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Trends of Engineering Systems Evolution and Agricultural Technology

Written By

Ivan Mašín and Michal Petrů

Submitted: 04 August 2017 Reviewed: 05 October 2017 Published: 20 December 2017

DOI: 10.5772/intechopen.71481

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The new products are certainly decisive for achieving the business success of companies involved in the design and production of agricultural technology. Reducing the risk in the development and introduction of new technical products is the goal of analyzing the evolution of technical products. Effective innovation engineering procedures in the conceptual design phase do not use deductive methods such as brainstorming, but use more advanced methods with varying degrees of detail to describe the identified trends in the evolution of technology. In the case of this chapter, we will focus on so-called trends of engineering systems evolution. They describe natural transitions of the engineering system from one state to another, and are generally valid for all engineering disciplines. These are guides to the directions of development and their individual development phases, which should keep track of innovated products (through innovation, improvements and combinations of successful systems and technologies) so that users' needs are met more. Trends are generally the basis of modern technological forecasting and strategic planning. Unlike conventional forecasting methods, knowledge of trends can more accurately predict the problems associated with the introduction of new technologies and thus increases the probability of success of the chosen solution.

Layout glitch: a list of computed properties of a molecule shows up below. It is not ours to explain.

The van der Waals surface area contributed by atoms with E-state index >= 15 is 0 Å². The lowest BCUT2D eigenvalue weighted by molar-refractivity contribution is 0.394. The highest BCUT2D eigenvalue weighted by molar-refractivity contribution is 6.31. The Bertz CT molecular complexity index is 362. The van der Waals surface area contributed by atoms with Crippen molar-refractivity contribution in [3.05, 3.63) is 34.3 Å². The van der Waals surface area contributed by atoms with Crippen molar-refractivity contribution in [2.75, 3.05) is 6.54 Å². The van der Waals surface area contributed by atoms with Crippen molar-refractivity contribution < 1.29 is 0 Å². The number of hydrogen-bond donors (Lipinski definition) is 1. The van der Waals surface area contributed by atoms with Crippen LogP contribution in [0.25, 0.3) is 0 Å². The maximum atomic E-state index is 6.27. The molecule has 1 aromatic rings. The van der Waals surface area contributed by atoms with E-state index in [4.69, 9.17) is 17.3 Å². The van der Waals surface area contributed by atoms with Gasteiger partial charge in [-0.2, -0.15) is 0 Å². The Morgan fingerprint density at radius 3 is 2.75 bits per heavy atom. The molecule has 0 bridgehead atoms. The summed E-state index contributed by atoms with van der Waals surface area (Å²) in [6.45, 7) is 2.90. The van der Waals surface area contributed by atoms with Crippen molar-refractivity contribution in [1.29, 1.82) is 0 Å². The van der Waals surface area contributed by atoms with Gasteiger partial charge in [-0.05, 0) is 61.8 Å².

• evolution
  • trend
  • engineering
  • system
  • agriculture
  • technology

1. Introduction